clock menu more-arrow no yes

Filed under:

Mariners do just enough to win, generate zero wasted effort

New, comments

It was very efficient. Thanks Captain Plastic!

Photo by Lindsey Wasson/Getty Images

It’s games like this that make me think I have zero chance of surviving a Mariners playoff appearance. In theory, baseball is a relaxing game. You kick back, there’s conversation between pitches, and there’s time to digest each play as it happens.

Not today. From the first batter, this game was uncomfortable to watch. George Springer worked a 3-1 count on James Paxton and then launched a baseball past the bullpens to put the Mariners down 1-0. Any optimism surrounding this series with Houston was immediately tempered. The nightmares of Paxton flailing in a 3.1 inning start felt like they were coming to fruition. The game was anything but relaxing.

And this was a game in mid-April! Sure, it’s against a divisional foe, but the Mariners aren’t exactly projected to directly compete with the Astros this year. As far as games go, the leverage index on this one was relatively low. So when I try to imagine coping with this same situation in a playoff series, my chest tightens and I need to get up and walk around just to chill out. Just from imagining the situation.

It didn’t exactly help that the Astros were working 7 or 8-pitch counts against Paxton with regularity, while the Mariners seemed to be swinging at the first or second thing they saw against Dallas Keuchel. It also didn’t help that when the Mariners did take pitches, stuff like this happened.

That’s Kyle Seager’s second inning strikeout. Pitches 1, 3, and 7 are all called strikes. Robot umps now please.

It was clear that in order to have any chance against Keuchel, the Mariners were going to need to pull something out of thin air. I would say that scoring a run for no reason other than Nelson Cruz being a very strong man qualifies.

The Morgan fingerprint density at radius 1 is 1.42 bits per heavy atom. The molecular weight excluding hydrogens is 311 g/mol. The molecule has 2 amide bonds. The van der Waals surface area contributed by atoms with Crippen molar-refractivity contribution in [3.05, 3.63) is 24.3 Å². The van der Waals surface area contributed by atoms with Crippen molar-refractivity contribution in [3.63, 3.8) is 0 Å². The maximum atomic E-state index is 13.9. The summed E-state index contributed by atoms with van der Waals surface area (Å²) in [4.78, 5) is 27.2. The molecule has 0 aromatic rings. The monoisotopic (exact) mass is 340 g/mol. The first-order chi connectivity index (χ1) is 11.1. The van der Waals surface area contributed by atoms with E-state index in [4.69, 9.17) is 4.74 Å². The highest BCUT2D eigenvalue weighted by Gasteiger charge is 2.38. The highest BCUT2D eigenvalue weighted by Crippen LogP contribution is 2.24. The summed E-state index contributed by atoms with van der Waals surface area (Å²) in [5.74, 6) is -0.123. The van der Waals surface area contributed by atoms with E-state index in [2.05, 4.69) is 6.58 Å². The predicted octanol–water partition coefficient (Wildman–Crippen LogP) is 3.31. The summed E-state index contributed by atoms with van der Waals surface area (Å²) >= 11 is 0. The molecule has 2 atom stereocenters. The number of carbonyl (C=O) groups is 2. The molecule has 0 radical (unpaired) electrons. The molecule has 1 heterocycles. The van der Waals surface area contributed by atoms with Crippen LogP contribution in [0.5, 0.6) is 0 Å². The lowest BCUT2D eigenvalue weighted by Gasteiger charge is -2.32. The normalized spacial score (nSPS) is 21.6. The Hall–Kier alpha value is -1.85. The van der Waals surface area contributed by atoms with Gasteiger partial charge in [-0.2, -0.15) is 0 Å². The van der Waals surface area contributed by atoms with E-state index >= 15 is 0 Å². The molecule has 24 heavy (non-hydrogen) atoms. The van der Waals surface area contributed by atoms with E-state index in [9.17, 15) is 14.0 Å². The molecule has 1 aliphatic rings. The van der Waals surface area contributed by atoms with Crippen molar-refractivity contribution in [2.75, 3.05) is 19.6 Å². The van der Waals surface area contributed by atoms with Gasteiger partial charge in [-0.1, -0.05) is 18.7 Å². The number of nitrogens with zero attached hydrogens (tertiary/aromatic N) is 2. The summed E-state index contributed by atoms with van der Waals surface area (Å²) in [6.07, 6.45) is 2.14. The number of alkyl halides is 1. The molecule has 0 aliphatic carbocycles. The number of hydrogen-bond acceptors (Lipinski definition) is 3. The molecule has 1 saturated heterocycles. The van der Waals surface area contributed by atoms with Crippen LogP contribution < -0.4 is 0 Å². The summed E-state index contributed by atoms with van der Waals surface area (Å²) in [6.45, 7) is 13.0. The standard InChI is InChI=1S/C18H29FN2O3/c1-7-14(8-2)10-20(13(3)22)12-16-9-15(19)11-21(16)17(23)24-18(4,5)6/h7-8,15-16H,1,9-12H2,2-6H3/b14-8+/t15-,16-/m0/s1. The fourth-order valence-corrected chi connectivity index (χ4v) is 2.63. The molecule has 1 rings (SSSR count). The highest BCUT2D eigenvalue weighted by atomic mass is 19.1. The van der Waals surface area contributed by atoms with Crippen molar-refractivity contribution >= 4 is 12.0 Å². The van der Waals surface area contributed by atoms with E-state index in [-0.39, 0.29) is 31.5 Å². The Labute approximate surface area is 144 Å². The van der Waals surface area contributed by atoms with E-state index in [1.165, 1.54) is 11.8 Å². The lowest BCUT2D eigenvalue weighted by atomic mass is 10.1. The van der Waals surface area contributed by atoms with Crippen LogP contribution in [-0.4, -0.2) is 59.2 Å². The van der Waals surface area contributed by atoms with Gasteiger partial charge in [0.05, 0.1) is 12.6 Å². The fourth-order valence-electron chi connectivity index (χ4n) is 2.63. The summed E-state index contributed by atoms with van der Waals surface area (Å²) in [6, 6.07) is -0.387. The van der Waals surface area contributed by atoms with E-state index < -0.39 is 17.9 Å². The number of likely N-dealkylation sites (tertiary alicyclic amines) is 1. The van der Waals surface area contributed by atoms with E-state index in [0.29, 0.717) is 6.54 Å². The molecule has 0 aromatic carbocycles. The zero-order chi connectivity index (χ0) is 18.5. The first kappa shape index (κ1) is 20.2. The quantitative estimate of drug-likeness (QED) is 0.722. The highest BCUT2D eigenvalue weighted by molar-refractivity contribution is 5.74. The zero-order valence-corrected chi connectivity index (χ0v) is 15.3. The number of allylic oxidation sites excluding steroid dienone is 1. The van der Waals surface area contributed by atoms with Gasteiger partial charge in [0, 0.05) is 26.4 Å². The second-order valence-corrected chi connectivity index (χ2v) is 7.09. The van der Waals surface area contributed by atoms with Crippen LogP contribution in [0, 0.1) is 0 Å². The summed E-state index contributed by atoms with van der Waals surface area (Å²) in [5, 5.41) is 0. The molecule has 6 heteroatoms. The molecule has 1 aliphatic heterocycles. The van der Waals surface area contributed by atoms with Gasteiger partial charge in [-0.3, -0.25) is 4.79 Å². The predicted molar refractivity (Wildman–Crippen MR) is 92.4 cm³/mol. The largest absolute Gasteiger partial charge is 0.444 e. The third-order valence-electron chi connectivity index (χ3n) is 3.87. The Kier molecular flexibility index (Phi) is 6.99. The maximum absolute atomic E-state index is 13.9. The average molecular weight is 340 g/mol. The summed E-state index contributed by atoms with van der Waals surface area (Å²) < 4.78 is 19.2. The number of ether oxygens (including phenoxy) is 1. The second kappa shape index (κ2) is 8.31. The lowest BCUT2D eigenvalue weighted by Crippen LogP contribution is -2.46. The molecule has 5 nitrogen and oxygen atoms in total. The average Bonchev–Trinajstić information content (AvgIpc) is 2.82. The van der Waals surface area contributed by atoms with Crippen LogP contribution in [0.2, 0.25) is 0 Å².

It did not look like he made good contact at all here, but Statcast says that the exit velocity was 104 MPH. Nelson Cruz is strong, and scored a run seemingly through sheer force of will.

A couple of innings later, the second run was pulled out of thin air when Dee Gordon looped a ball into right-center and George Springer straight up fell down.

Springer probably wouldn’t have had a chance at this ball any way, and even if David Freitas hadn’t managed to score on this play, he probably would have later in the inning. It was the image of Springer tripping that made this feel so funny, though. Dallas Keuchel had the Mariners on their heels all game, but the team was suddenly winning because one Mariner was very strong and then another Mariner got some BABIP luck.

Suddenly, after an entire game of feeling like a win was out of reach, a win was suddenly firmly in grasp. The cool thing about this team’s bullpen is that a one run lead in the seventh inning means that Nick Vincent, Juan Nicasio, and Edwin Diaz have the game in their hands. I’m not ready to anoint them as the second coming of Jeff Nelson, Arthur Rhodes, and Kaz Sasaki just yet, especially with Nicasio’s rocky start to the year. Still, you’d be hard pressed to find three better relievers.

And when it comes to Edwin Diaz, you’d be hard pressed to find one better reliever.

For now, gone is the wild Edwin of early 2017. This version of Edwin Diaz is what everyone was hoping he could be last year, but didn’t dare to count on this year.

This win counts just as much as the 10-8 win over the A’s on Saturday. There will be some games when the lineup just clicks and makes runs look easy. There will also be some games when the pitching collapses and makes the game pretty much unwinnable. It’ll be these games that add up and decide the fate of the season. And though the outcome of this one has no bearing on the outcome of all the one-run games to come, it feels better to see it actually happen.

The Mariners beat the Astros because they were just good enough. It’s doable, and tonight is proof.

Go Mariners.